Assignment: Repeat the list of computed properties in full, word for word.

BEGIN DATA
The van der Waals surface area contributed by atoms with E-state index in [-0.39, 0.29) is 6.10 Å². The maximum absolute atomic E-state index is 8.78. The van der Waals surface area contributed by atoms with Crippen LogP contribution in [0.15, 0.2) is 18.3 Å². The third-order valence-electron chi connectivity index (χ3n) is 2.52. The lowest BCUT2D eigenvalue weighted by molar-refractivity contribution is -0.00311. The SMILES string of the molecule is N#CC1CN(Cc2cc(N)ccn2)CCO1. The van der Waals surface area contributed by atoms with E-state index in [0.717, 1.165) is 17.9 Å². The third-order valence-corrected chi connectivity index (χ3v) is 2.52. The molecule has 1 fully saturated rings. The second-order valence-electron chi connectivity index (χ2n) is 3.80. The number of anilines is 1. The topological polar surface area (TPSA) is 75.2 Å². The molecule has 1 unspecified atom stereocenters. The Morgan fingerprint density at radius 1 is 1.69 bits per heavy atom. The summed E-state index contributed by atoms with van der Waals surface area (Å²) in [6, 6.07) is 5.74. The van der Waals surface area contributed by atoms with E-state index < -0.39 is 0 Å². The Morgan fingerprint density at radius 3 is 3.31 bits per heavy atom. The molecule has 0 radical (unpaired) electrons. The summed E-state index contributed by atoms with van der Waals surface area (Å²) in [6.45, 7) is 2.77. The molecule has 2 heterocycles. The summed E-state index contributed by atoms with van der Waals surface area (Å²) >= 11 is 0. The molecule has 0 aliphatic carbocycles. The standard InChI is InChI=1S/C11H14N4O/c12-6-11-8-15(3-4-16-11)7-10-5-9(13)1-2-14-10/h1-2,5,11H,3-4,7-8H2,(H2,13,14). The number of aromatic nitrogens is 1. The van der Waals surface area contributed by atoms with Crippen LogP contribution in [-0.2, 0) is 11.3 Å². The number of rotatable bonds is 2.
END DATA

The van der Waals surface area contributed by atoms with E-state index in [-0.39, 0.29) is 6.10 Å². The maximum absolute atomic E-state index is 8.78. The van der Waals surface area contributed by atoms with Crippen LogP contribution in [0.15, 0.2) is 18.3 Å². The third-order valence-electron chi connectivity index (χ3n) is 2.52. The lowest BCUT2D eigenvalue weighted by molar-refractivity contribution is -0.00311. The SMILES string of the molecule is N#CC1CN(Cc2cc(N)ccn2)CCO1. The van der Waals surface area contributed by atoms with E-state index in [0.717, 1.165) is 17.9 Å². The third-order valence-corrected chi connectivity index (χ3v) is 2.52. The molecule has 1 fully saturated rings. The second-order valence-electron chi connectivity index (χ2n) is 3.80. The number of anilines is 1. The topological polar surface area (TPSA) is 75.2 Å². The molecule has 1 unspecified atom stereocenters. The Morgan fingerprint density at radius 1 is 1.69 bits per heavy atom. The summed E-state index contributed by atoms with van der Waals surface area (Å²) in [6, 6.07) is 5.74. The van der Waals surface area contributed by atoms with E-state index < -0.39 is 0 Å². The Morgan fingerprint density at radius 3 is 3.31 bits per heavy atom. The molecule has 0 radical (unpaired) electrons. The summed E-state index contributed by atoms with van der Waals surface area (Å²) in [6.45, 7) is 2.77. The molecule has 2 heterocycles. The summed E-state index contributed by atoms with van der Waals surface area (Å²) >= 11 is 0. The molecule has 0 aliphatic carbocycles. The standard InChI is InChI=1S/C11H14N4O/c12-6-11-8-15(3-4-16-11)7-10-5-9(13)1-2-14-10/h1-2,5,11H,3-4,7-8H2,(H2,13,14). The number of aromatic nitrogens is 1. The van der Waals surface area contributed by atoms with Crippen LogP contribution in [-0.2, 0) is 11.3 Å². The number of rotatable bonds is 2.